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SIMPSON, Ill. — It was a radical idea, planting seeds directly into unworked soil — so radical no machine existed that did such a thing. So Donnie Morris made one.

Morris, who spent his 35-year career as a mechanic at the University of Illinois’ Dixon Springs Agricultural Center, cobbled together various parts to make what may have been the first no-till planter in 1966.

The late University of Illinois soil scientist George McKibben, who along with a handful of others had been researching no-till since the early 1960s, struggled to come up with an efficient means of testing out the new cropping method. Initial efforts included using a screwdriver to punch holes in the ground and insert seeds individually by hand, but that was never going to be a long-term solution. So he and Morris developed a machine that would allow planting on a larger scale.

“After trying some changes on conventional planters, it was apparent that that route wasn’t going to get us a good no-till planter,” said Morris, 87, who still lives on the Pope County farm where he grew up. “I made a different back wheel that was heavier. But it wouldn’t pull the ground back together. The problem was getting the seed in the ground. The lightweight planters designed for worked-up dirt wouldn’t penetrate sod.”

The breakthrough came with the creation of what Morris calls a cutter-packer wheel to use on the single-row planter.

“It was probably nearly a foot in diameter,” he said. “I put a coulter blade on the side of it. This blade was about 3 inches bigger than the wheel. I put it on a pivot that you could adjust the angle of it. You could adjust the height of it in relation to the opener runner.

“The idea was it would cut a slice of soil about 2 inches to the side of the runner. It would cut that slice of soil and then move it over and then close up the opening that the coulter and runner had made, then press it down on top of the seed.”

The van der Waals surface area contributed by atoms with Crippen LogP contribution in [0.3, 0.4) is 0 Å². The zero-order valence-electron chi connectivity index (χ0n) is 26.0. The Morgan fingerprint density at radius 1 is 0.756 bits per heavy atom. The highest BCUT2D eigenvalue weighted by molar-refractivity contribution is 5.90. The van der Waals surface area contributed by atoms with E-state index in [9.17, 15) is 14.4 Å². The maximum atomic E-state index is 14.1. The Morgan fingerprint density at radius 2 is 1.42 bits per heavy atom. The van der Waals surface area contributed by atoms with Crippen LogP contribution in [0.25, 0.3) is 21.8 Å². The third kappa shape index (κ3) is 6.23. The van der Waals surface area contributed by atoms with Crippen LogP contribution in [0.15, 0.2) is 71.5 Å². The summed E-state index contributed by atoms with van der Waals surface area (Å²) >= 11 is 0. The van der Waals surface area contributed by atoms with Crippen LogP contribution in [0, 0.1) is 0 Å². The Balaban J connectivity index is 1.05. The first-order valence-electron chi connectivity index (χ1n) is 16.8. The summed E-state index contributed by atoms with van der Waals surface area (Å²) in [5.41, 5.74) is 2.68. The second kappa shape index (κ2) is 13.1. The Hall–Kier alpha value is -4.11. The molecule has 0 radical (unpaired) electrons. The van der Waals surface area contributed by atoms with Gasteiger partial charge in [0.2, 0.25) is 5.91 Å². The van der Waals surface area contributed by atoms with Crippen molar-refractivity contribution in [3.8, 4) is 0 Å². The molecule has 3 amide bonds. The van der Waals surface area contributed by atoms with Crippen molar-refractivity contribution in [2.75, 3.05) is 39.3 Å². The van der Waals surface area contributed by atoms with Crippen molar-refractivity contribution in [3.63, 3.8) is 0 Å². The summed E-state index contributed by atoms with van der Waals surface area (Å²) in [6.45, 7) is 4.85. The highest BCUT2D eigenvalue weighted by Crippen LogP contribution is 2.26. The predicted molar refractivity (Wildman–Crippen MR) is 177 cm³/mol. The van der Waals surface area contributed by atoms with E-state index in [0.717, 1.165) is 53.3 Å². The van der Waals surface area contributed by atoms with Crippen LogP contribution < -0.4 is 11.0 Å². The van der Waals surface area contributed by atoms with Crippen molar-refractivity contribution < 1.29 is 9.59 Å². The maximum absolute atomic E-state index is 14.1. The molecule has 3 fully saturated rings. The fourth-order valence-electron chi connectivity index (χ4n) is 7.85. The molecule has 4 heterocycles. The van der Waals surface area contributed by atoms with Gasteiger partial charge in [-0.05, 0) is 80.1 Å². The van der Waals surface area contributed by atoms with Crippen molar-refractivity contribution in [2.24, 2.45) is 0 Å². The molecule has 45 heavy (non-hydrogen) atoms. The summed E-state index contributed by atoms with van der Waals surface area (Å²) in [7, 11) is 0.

Much of the components of the planter were cast-off parts from conventional machines and donated leftover items from Petter Supply Company in nearby Paducah, Kentucky. Among the contributions from the marine equipment manufacturer were link weights used on anchors. Morris installed them on the planter to provide sufficient pressure to help push the seeds into the claypan soils of southern Illinois.

Morris’s fascination with machines began at an early age. In 1948, when he was 14, he built a crude tractor to replace his grandfather’s team of mules.

He used transmissions from Chevrolet automobiles and the rear axle of a Plymouth so that it would have hydraulic brakes. It was powered by a Briggs & Stratton engine ordered from Sears. The front wheel was borrowed from a wheelbarrow. With no electricity, he built the tractor largely using hand tools.

“All the Morris men were tinkerers,” said Donnie’s wife, Jolene.

The original no-till machine was a three-row planter, providing researchers with a handier method of planting the one-acre experimental plot at Dixon Springs and at Ewing Field in Franklin County. Morris manufactured three planters and has one in his shed at home. The single-row machine was used largely for replacement parts.

John Deere patent decline letter

In a letter, John Deere declined to pursue Morris’s planter, citing concerns about insect control.

The university pitched the so-called Sod and Stubble Planter to John Deere, but the company declined to pursue the idea, citing insect control challenges for no-till farming. Patents were later awarded for inventors with similar designs, but Morris has no regrets. Instead, he is satisfied that he played a small role in helping alleviate one of the biggest problems facing agriculture at the time — soil erosion.

“They gave George and me the right to apply for a patent, but we didn’t do it,” he said. “I was just thankful we got no-till going and saved a lot of acres.”

The realization that no-till would greatly change agriculture didn’t fully occur to him in those early days.

“Probably not at the time,” he said. “We were developing it with the idea of cutting down erosion. Then the idea spread to cutting down on trips across the field.”

This article originally ran on agupdate.com.

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